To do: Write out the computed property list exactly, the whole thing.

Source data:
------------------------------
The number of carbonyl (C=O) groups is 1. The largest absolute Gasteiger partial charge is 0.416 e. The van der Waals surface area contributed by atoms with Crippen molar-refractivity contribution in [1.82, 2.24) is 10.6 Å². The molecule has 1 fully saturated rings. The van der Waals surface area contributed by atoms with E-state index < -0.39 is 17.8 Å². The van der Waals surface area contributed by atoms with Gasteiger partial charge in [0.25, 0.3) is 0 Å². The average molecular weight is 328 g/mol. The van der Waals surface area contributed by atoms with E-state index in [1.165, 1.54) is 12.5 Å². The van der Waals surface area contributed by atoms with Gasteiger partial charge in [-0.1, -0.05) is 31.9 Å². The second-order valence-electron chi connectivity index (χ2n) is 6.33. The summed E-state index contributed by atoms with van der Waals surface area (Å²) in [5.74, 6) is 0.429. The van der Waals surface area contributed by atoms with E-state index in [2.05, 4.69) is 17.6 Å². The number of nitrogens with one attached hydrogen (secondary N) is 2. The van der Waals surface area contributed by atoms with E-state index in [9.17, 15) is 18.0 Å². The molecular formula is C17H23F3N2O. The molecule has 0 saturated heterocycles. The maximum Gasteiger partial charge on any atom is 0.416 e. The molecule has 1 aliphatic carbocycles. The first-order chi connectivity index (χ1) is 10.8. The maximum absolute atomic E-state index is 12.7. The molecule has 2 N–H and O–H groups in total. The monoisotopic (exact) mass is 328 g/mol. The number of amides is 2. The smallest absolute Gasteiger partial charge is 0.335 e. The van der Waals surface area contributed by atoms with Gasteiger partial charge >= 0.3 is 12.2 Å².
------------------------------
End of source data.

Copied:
The number of carbonyl (C=O) groups is 1. The largest absolute Gasteiger partial charge is 0.416 e. The van der Waals surface area contributed by atoms with Crippen molar-refractivity contribution in [1.82, 2.24) is 10.6 Å². The molecule has 1 fully saturated rings. The van der Waals surface area contributed by atoms with E-state index < -0.39 is 17.8 Å². The van der Waals surface area contributed by atoms with Gasteiger partial charge in [0.25, 0.3) is 0 Å². The average molecular weight is 328 g/mol. The van der Waals surface area contributed by atoms with E-state index in [1.165, 1.54) is 12.5 Å². The van der Waals surface area contributed by atoms with Gasteiger partial charge in [-0.1, -0.05) is 31.9 Å². The second-order valence-electron chi connectivity index (χ2n) is 6.33. The summed E-state index contributed by atoms with van der Waals surface area (Å²) in [5.74, 6) is 0.429. The van der Waals surface area contributed by atoms with E-state index in [2.05, 4.69) is 17.6 Å². The number of nitrogens with one attached hydrogen (secondary N) is 2. The van der Waals surface area contributed by atoms with E-state index in [9.17, 15) is 18.0 Å². The molecular formula is C17H23F3N2O. The molecule has 0 saturated heterocycles. The maximum Gasteiger partial charge on any atom is 0.416 e. The molecule has 1 aliphatic carbocycles. The first-order chi connectivity index (χ1) is 10.8. The maximum absolute atomic E-state index is 12.7. The molecule has 2 N–H and O–H groups in total. The monoisotopic (exact) mass is 328 g/mol. The number of amides is 2. The smallest absolute Gasteiger partial charge is 0.335 e. The van der Waals surface area contributed by atoms with Gasteiger partial charge >= 0.3 is 12.2 Å².